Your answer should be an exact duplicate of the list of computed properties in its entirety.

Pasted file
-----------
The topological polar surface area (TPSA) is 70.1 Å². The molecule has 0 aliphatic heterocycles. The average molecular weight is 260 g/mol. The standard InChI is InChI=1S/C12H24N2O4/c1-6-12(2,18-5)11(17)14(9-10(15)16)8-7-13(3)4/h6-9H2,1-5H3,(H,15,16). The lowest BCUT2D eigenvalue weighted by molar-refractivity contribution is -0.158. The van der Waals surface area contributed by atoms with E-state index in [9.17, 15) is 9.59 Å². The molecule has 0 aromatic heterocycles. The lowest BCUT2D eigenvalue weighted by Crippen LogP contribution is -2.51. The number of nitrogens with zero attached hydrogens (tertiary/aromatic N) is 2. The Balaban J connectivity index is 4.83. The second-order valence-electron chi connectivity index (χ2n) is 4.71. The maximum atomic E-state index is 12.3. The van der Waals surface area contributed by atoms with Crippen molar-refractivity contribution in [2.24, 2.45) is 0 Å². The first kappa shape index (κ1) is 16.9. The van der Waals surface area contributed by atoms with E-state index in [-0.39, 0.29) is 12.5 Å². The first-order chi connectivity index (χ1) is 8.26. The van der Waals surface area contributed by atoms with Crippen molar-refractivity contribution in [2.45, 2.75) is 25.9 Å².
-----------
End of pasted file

The topological polar surface area (TPSA) is 70.1 Å². The molecule has 0 aliphatic heterocycles. The average molecular weight is 260 g/mol. The standard InChI is InChI=1S/C12H24N2O4/c1-6-12(2,18-5)11(17)14(9-10(15)16)8-7-13(3)4/h6-9H2,1-5H3,(H,15,16). The lowest BCUT2D eigenvalue weighted by molar-refractivity contribution is -0.158. The van der Waals surface area contributed by atoms with E-state index in [9.17, 15) is 9.59 Å². The molecule has 0 aromatic heterocycles. The lowest BCUT2D eigenvalue weighted by Crippen LogP contribution is -2.51. The number of nitrogens with zero attached hydrogens (tertiary/aromatic N) is 2. The Balaban J connectivity index is 4.83. The second-order valence-electron chi connectivity index (χ2n) is 4.71. The maximum atomic E-state index is 12.3. The van der Waals surface area contributed by atoms with Crippen molar-refractivity contribution in [2.24, 2.45) is 0 Å². The first kappa shape index (κ1) is 16.9. The van der Waals surface area contributed by atoms with E-state index in [-0.39, 0.29) is 12.5 Å². The first-order chi connectivity index (χ1) is 8.26. The van der Waals surface area contributed by atoms with Crippen molar-refractivity contribution in [2.45, 2.75) is 25.9 Å².